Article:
“We are not in a trade war with China, that war was lost many years ago by the foolish, or incompetent, people who represented the U.S.,” Trump tweeted in April. “Now we have a Trade Deficit of $500 Billion a year, with Intellectual Property Theft of another $300 Billion. We cannot let this continue!”
But he muddied the waters last month by offering to strike a deal to save embattled Chinese telecom giant ZTE, which policy experts argue could’ve been used as an example to Chinese companies that break the law.
The Commerce Department in April imposed a seven-year ban on American companies doing business with ZTE, alleging the company had conducted illegal sales to North Korea and Iran. The ban threatened to shutter the company.
But then Trump tweeted that he and Chinese President Xi Jinping were working on a way to get ZTE “back into business, fast,” adding, “Too many jobs in China lost.”
Sen. Mark Warner (D-Va.) criticized the move as inconsistent with Trump’s effort to get tough on China. “While we simply cannot let China’s unfair trade practices go unchecked, this President’s erratic approach to resolving this issue gives me pause,” he said in a statement.
The Senate has since moved to block Commerce’s deal with ZTE.
Beyond uncertainty about the administration’s goals, U.S. business groups also aren’t pleased with the approach taken by the administration — imposing a lot of new tariffs — in a bid to spur change.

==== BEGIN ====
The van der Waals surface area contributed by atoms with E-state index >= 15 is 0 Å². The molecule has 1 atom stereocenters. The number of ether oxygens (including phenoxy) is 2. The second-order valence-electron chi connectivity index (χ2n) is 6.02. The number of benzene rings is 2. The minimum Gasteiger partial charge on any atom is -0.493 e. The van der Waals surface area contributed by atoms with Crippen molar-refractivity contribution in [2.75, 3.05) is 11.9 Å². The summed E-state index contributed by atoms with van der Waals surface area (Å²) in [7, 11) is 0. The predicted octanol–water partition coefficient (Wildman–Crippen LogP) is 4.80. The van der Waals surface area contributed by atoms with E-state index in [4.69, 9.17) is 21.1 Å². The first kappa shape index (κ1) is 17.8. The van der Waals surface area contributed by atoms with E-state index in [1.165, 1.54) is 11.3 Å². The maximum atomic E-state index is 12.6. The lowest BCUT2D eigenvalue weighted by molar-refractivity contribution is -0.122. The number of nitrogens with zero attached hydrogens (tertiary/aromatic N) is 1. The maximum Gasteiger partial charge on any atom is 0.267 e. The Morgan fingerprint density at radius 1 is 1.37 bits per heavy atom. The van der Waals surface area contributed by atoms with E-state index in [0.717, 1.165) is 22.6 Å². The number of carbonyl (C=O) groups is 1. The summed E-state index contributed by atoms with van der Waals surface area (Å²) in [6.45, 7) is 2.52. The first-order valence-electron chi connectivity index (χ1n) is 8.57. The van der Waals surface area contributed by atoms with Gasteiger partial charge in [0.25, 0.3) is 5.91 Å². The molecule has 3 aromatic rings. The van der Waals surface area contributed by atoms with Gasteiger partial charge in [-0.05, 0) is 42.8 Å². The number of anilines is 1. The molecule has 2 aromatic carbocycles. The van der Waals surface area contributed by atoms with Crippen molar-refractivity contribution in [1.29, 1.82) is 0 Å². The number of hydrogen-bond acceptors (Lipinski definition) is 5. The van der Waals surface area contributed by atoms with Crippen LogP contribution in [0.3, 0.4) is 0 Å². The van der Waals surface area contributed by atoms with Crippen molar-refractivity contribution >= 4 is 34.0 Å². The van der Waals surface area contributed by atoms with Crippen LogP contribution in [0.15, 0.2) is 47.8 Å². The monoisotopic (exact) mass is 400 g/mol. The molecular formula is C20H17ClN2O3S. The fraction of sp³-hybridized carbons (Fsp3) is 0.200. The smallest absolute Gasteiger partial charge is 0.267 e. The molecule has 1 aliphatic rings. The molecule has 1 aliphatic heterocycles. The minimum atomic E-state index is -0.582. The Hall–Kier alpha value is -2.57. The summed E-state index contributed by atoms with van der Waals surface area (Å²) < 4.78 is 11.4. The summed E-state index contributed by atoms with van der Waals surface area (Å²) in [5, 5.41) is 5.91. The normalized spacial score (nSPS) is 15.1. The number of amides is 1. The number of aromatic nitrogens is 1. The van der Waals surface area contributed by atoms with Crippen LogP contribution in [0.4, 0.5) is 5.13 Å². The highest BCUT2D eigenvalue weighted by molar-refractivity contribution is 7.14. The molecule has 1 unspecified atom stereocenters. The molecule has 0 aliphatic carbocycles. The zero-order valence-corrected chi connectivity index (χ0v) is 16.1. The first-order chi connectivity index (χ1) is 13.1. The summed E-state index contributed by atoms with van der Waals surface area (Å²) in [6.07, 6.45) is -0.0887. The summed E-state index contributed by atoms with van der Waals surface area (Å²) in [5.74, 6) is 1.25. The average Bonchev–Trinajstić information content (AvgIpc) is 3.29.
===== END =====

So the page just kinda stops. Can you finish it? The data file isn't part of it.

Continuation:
“One way we’ve been putting it lately is: right question, wrong answer,” said Josh Kallmer, senior vice president of global policy at the Information Technology Industry Council.
“We’ve actually been really supportive of the administration for undertaking the investigation and raising this to a level of seriousness that past administrations have not,” added Kallmer, a former career official at the USTR with experience in negotiating with China.
But “the path they’ve gone on, we’ve found it to be pretty counterproductive and bordering on irresponsible,” he added, saying tariffs are merely going to hurt American standards of living by raising prices.
He argued instead that the U.S. should be focused specifically on intellectual property theft, and it should recruit the help of U.S. allies like Canada, Europe and Japan, rather than further antagonizing those countries.
“There’s no question that the attorneys and key policy officials at USTR are seeing the big picture,” Kallmer said. “But then when it gets to be time for political-level officials to make a judgment about what to do, I think they are being selective and incomplete. They’re really taking their eye off the ball.”